Black Friday was not adoption day for Sedgwick
Sedgwick is back at the adoption center for the second time. Photo: Annette Birch
by Annette Birch
Sedgwick was looking out from his glass cage with a thoughtful look in his yellow green eyes at the people passing by and the other cats playing in the small hallway between the cages. Elizabeth Franklin, one of the volunteers at the center, nudged him through the bars.
“He is just as sweet as he can be,” she said.
On Nov. 23, also known as “Black Friday” or the post-Thanksgiving sales, the Washington Rescue League offered a deal of its own: reduced prices to adopt cats and dogs.
Sedgwick, a five-year-old tabby cat, suffers from a birth defect which affects his balance. Dr. Janet Rosen, medical director at the center, suspects that he got the birth defect, either because his mother got vaccinated or had a viral disease called feline distemper.
“It is a little like Parkinson for humans, but with Sedgwick it is very mild. His balance is bad, but he does not have any problems mentally and seems to know what is going on. In fact, Sedgwick might learn to compensate over time,” she said.
Back for a second time
Only six months old and having trouble using his hind legs, Sedgwick was found outside a shelter in 2007 and from there came to the animal adoption center.
Mary Jarvis, program coordinator at the center, said Sedgwick was adopted by a Maryland woman who returned him to the shelter five years later when her allergies became a problem.
Let into a larger cage, Sedgwick could walk around, use the scratching board and was eager to be petted, eyes watching everything going on outside the cage.
The younger ones are adopted first
The odds are against Sedgwick, however, because he is an older cat. The Washington Animal Rescue League normally has around 50 cats and 100 dogs, most of them come from local shelters via Washington Humane Society, an animal shelter and advocacy group in Washington, D.C. Cats usually got adopted within three to four weeks. However, Jarvis explained that older cats like Sedgwick could risk staying longer, the kittens were adopted first.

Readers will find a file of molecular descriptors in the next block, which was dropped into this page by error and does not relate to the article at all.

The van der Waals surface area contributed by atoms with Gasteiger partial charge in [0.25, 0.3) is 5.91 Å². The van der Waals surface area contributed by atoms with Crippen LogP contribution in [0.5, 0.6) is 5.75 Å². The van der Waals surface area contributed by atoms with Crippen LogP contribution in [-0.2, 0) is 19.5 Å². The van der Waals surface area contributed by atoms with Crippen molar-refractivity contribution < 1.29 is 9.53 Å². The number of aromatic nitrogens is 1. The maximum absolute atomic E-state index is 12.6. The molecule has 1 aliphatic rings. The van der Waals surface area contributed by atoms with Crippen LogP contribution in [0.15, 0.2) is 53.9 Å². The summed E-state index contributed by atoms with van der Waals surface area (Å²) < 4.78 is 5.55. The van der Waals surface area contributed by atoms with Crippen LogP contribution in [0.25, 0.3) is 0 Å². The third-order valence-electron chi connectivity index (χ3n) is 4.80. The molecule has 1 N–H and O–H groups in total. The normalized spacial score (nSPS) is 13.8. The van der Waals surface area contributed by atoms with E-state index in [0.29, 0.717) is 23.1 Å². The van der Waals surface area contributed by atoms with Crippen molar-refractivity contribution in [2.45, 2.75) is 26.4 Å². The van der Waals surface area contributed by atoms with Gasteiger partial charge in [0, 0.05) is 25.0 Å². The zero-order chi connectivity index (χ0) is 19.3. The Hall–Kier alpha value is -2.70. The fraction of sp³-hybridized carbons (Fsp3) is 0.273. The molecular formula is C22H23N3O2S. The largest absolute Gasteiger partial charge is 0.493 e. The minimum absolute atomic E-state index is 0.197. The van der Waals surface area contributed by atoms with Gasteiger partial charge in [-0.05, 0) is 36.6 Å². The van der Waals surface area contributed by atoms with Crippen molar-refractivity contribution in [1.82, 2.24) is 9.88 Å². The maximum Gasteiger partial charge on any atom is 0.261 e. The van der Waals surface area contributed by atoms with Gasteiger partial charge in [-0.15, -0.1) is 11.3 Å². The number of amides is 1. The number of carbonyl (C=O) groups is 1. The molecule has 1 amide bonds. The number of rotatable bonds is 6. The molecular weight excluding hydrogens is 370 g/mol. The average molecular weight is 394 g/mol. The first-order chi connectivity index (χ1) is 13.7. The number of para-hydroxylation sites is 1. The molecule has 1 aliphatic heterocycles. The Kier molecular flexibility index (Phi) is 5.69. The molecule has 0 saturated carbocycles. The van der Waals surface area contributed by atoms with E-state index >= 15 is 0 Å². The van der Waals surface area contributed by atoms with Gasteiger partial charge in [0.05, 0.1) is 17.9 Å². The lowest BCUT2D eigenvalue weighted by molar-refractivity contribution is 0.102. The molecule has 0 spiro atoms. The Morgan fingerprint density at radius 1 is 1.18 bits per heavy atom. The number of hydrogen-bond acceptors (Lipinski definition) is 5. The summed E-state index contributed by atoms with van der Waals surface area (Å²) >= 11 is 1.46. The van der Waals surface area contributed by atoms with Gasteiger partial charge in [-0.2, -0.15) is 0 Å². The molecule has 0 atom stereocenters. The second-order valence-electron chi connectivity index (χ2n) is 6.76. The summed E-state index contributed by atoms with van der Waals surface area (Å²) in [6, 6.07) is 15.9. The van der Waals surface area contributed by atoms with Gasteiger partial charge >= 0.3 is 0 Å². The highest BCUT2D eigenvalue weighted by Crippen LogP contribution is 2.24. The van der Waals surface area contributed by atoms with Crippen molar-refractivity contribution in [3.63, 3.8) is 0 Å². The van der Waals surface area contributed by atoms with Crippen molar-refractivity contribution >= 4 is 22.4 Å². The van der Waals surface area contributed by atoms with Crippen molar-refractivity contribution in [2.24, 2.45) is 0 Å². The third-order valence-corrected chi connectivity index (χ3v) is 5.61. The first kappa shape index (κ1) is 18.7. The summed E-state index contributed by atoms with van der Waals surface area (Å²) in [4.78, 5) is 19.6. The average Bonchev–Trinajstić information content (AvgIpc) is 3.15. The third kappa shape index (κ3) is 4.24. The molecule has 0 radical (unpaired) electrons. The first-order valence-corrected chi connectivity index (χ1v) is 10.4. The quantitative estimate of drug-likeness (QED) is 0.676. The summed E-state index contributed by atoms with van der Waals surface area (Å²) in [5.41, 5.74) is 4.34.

“We have had cats here for a year, but eventually they get adopted. We do not euthanize unless they are very sick or very aggressive,” she said.
John Murray, who was looking at the cats together with his wife and three children, two boys of two and a half and seven years old and a girl of five, did not think the age of the cats made a difference.
“We are just looking for a friendly cat. The age does not matter,” he said.
Chris Flynn, who was there with his wife and four children between nine and 13 years old, agreed. He already had two cats, one dog and two stray cats.
However, like many other people that day they did not look at Sedgwick and the children played with the kittens.
Other cats got adopted, but not Sedgwick
At the end of the day, there were 27 applications for adoption of cats and dogs at the center. Jarvis concluded that the Black Friday reduced prizes had been a success. “We are not usually this busy during the day. We see more people coming and more animals getting adopted because of Black Friday discounts,” she said.
However, nobody had applied to adopt Sedgwick. Franklin though was confident that Sedgwick would also find a home.
“It is just a matter of finding the right person. We got another one, Checkers, who had the same condition as Sedgwick. She was adopted pretty fast,” she said.